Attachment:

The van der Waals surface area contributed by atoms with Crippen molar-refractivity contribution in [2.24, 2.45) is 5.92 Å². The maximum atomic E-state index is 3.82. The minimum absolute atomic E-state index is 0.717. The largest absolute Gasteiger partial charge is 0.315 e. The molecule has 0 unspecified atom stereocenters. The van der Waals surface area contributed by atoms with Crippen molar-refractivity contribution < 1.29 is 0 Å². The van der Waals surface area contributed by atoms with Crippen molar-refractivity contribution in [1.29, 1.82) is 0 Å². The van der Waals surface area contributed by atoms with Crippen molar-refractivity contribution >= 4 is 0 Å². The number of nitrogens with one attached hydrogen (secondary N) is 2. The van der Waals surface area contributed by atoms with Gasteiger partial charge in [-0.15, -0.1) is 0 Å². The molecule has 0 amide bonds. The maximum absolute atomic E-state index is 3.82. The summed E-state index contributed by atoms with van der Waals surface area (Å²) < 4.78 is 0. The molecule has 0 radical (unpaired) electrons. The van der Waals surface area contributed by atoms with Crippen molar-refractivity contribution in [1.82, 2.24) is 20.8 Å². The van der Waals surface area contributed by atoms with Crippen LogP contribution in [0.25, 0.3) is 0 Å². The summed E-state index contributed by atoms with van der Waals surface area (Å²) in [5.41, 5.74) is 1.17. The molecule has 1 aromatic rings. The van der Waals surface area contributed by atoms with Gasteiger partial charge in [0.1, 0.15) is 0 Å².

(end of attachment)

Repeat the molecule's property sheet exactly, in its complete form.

The van der Waals surface area contributed by atoms with Crippen molar-refractivity contribution in [2.24, 2.45) is 5.92 Å². The maximum atomic E-state index is 3.82. The minimum absolute atomic E-state index is 0.717. The largest absolute Gasteiger partial charge is 0.315 e. The molecule has 0 unspecified atom stereocenters. The van der Waals surface area contributed by atoms with Crippen molar-refractivity contribution < 1.29 is 0 Å². The van der Waals surface area contributed by atoms with Crippen molar-refractivity contribution in [1.29, 1.82) is 0 Å². The van der Waals surface area contributed by atoms with Crippen molar-refractivity contribution >= 4 is 0 Å². The number of nitrogens with one attached hydrogen (secondary N) is 2. The van der Waals surface area contributed by atoms with Gasteiger partial charge in [-0.15, -0.1) is 0 Å². The molecule has 0 amide bonds. The maximum absolute atomic E-state index is 3.82. The summed E-state index contributed by atoms with van der Waals surface area (Å²) < 4.78 is 0. The molecule has 0 radical (unpaired) electrons. The van der Waals surface area contributed by atoms with Crippen molar-refractivity contribution in [1.82, 2.24) is 20.8 Å². The van der Waals surface area contributed by atoms with Crippen LogP contribution in [0.25, 0.3) is 0 Å². The summed E-state index contributed by atoms with van der Waals surface area (Å²) in [5.41, 5.74) is 1.17. The molecule has 1 aromatic rings. The van der Waals surface area contributed by atoms with Gasteiger partial charge in [0.1, 0.15) is 0 Å².